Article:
The violent tornadoes that struck our part of Indiana earlier this month tore apart homes, churches, schools and devastated families in small town America.
It's the type of tragedy that can tear a community apart with physical and emotional damage.
But there's a resilient spirit in rural communities. Tiny towns like Henryville (1,900 population) and Marysville (1,800) in southern Indiana are built to come together and survive horrific natural disasters.
We've already seen examples and heard stories of strangers assisting storm victims pick up the pieces of their homes and lives; help offered to the affected areas from nearby communities; and volunteers coming from around the United States to towns they have never heard of.
More than that, it is neighbors helping neighbors. That's why most people who choose to live in a small town do so in the first place. There's a sense of closeness and caring that makes people comfortable. It lets them know that no matter what happens, things are going to be OK.
It's hard to see now, but things will be OK.
I grew up in a town not much larger than Henryville. There are many times when everybody knowing everybody is an annoyance. Privacy isn't an option.
But familiarity also breeds compassion. The neighborhood children become your surrogate kids. The older residents in the town become like grandparents to all.
That kind of kinship will be essential over the coming weeks and years as the small towns affected by the tornadoes try to recover. People will lean on each other so they can collectively make it through this tragedy.
In an unincorporated town like Henryville, the public schools are the center of attention, the community's identity. They now also become a touchstone for healing.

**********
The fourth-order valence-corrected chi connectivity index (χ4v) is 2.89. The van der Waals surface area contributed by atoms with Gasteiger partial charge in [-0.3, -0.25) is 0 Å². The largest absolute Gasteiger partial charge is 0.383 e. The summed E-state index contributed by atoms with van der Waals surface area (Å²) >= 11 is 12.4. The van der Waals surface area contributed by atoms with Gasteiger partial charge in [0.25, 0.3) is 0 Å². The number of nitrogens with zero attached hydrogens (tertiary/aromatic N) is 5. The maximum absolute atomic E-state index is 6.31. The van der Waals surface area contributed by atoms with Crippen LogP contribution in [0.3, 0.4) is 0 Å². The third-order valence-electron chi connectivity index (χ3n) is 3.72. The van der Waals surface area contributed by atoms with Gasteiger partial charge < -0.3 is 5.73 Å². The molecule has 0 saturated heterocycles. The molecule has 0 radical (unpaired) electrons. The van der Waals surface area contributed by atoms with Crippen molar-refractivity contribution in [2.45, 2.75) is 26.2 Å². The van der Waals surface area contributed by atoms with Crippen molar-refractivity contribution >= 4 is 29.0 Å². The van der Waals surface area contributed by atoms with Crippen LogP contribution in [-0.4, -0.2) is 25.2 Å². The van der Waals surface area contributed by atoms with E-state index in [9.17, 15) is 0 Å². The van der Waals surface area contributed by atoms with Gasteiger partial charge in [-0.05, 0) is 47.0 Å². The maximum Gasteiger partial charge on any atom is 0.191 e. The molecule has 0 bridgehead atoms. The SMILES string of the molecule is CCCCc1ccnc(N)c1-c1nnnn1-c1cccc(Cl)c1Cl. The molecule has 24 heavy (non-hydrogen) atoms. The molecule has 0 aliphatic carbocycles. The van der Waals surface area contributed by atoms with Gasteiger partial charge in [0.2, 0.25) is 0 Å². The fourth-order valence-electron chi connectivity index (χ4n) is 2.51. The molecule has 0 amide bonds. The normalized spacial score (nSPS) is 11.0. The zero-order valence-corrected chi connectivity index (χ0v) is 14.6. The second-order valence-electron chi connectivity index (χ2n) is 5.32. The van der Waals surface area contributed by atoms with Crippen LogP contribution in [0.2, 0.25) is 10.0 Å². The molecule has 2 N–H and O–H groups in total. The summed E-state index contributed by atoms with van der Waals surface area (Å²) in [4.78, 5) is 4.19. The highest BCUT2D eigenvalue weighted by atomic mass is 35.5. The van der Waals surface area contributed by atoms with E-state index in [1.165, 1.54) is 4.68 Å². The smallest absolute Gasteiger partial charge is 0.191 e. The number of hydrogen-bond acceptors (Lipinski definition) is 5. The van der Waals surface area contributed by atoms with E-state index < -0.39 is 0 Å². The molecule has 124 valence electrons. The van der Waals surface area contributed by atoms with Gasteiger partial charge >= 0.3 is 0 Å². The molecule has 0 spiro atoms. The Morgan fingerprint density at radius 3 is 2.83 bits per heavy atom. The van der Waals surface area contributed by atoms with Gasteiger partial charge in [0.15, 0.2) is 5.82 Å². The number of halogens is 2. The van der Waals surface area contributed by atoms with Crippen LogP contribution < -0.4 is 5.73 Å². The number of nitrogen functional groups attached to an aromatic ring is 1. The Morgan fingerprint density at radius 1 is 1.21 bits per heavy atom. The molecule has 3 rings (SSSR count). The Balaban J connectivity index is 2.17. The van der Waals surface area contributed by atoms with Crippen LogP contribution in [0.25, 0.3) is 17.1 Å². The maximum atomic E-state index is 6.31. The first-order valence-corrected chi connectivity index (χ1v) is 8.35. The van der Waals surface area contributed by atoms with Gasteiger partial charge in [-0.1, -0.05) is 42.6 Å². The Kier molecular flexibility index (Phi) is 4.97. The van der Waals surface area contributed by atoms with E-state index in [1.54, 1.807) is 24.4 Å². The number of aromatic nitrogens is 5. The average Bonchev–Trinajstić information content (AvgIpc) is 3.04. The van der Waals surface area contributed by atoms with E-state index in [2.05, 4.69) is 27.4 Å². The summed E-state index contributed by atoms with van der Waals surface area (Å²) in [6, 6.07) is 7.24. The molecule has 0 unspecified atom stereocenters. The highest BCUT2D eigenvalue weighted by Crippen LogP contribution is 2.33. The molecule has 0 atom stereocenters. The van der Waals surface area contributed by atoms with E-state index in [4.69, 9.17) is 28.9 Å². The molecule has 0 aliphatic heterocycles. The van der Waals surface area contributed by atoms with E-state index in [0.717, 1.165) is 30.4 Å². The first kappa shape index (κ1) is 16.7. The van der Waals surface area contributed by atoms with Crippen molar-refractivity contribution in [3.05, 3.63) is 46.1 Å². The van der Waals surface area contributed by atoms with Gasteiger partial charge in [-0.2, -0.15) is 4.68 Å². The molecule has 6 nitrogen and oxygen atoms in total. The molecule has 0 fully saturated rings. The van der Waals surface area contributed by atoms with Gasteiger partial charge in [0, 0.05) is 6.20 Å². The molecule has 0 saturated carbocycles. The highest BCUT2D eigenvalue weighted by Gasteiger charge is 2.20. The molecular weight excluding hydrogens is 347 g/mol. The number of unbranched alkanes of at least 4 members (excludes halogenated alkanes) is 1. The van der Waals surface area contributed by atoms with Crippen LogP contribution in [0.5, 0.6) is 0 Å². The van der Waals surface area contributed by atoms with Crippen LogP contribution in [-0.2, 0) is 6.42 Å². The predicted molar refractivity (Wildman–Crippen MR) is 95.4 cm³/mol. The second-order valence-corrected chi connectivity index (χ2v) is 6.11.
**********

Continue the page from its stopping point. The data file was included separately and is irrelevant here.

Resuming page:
Henryville Junior-Senior High School and Elementary School were destroyed by a tornado with winds up to 175 mph and they will be rebuilt. Until that time, teachers, administrators, parents and students will make sure the learning continues in temporary classrooms.
The children will come out of this hardship better students and, later, adults because working together to overcome obstacles builds character. They also will see examples of that in their parents and other community residents.
Imagine the pride and excitement that will come when the Henryville Hornets basketball teams take the floor for the first time in a rebuilt gym. This is Indiana, after all, and there's nothing more important to a small town than its high-school basketball team.
Another bastion of small-town America, churches — those with structures intact and ones damaged — will be meeting places and helping hands, just as they always are during hardship. The fellowship will just be more important now.
Businesses also will chip in, realizing they have means to help that individuals may not possess.
All of these facets of the community share a common resource — people who make local life special. It's the same reason that human loss and suffering is so hard to handle. It's human nature. It's all of us.
And it's the human spirit that makes beating seemingly insurmountable odds possible. That spirit shines brightest in small towns. It's why Henryville, Marysville and other communities battered by these tornadoes will get through this.
It's what small-town America does.
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Shea Van Hoy is editor of the Jeffersonville, Ind., News and Tribune which, like The Daily News, is a CNHI newspaper. Contact him at firstname.lastname@example.org.